When developing a new drug, after deciding on entry indications, it is necessary to draw the big picture of the most successful clinical development at the fastest rate and design the initial clinical research, and then the close communication with the regulatory agency from the early stage will increase the success rate of development.
Moon Hanlim, CEO of CUREnCARE Research, shared the approval know-how of the U.S. Food and Drug Administration for the biotech companies that develop global new drugs at the 2019 Bio Future Forum.
Moon said "the first step in a clinical development strategy is to determine entry indications based on mechanisms and preclinical data," and "when determining the entry indication, medicines that will be lined up at the time of the approval of the developing medicine should be considered along with the current standard treatment, and the success of entry indication approval is very important not only for its commercial value, but also for its enterprise value."
And, she went on to say "once we have decided on entry indications, we draw big picture of the most successful clinical development at the fastest rate, meaning we plan the phase 1 and phase 2 trials based on the design and details of phase 3 clinical trials, and it is much more efficient if a design is implemented which will help you retrieve as much data as possible in phase 1 and 2 trials" and she said "the guidelines for the 'phase 1 expansion cohort' and the 'mater protocol' released by the FDA in 2018 are part of the policy to support this."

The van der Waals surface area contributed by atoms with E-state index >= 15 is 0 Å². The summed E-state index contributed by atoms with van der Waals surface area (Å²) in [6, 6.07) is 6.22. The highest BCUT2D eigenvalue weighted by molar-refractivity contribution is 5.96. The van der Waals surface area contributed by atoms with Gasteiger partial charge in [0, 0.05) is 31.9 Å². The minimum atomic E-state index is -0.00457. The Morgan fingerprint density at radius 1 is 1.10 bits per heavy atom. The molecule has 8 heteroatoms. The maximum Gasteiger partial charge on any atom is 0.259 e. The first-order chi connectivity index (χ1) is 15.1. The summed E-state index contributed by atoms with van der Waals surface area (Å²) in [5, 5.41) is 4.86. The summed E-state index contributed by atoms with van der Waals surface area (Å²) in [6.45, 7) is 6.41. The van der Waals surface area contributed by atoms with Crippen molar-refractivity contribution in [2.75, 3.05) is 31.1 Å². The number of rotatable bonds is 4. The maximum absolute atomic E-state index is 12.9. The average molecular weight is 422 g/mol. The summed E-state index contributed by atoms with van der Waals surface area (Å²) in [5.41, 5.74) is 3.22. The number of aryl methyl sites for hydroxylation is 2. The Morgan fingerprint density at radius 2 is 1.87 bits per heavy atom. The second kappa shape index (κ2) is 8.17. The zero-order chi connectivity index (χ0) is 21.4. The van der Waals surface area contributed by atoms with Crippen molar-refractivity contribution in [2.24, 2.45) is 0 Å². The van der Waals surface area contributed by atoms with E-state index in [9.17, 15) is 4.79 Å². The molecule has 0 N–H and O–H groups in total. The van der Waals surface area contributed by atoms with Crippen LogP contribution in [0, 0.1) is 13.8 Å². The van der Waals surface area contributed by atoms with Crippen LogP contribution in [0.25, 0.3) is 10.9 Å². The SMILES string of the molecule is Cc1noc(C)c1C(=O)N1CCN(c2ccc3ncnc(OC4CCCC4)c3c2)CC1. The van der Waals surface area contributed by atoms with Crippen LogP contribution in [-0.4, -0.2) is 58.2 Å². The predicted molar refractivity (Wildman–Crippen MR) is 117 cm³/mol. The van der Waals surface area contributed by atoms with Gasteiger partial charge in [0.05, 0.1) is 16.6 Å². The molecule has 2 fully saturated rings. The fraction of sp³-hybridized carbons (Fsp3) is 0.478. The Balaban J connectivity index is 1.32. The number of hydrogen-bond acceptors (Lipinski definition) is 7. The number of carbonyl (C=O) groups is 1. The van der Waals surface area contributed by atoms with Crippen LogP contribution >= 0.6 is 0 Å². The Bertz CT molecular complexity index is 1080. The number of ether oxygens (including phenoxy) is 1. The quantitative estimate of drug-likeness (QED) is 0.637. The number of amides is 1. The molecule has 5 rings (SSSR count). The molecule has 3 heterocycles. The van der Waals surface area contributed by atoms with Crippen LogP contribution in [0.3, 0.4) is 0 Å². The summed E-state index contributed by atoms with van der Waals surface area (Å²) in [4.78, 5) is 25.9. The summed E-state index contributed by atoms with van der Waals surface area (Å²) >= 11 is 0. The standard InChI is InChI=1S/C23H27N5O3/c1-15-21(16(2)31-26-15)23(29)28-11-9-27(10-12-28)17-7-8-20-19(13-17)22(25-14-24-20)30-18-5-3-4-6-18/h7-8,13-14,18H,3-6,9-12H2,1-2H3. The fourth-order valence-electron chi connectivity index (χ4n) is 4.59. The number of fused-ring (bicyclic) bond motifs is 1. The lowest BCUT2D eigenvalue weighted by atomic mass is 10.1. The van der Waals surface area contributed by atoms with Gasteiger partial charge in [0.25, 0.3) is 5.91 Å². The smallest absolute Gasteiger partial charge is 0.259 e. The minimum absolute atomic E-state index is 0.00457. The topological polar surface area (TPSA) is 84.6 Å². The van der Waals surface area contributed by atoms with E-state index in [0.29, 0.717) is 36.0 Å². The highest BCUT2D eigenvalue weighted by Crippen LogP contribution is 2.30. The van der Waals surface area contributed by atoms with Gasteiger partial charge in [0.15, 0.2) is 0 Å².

In addition to the clinical development plan, calculations and validation of NPV(Net Present Value) and ENPV(Expanded Net Present Value) of the developing drugs at the time of getting the actual indication must be pursued continuously by considering commercial success and income, R&D costs, royalties, and patent duration.
Also, in order to obtain competitive price and medical insurance approval, health economic factors should be reflected in the clinical design from the early stage of clinical development.
Moon said "even with the goal of out-licensing, it is important to reach NDA and BLA while developing drugs. The clinical development plan should be based on mechanisms, preclinical data, and current standard treatment, and the entry indications is the key to enter the market" and she advised "all single clinical trials should contribute to the final NDA package without being discarded, and the end-in-mind which thinks of the trial orders reversely from phases 3, 2, and to 1 will return more success."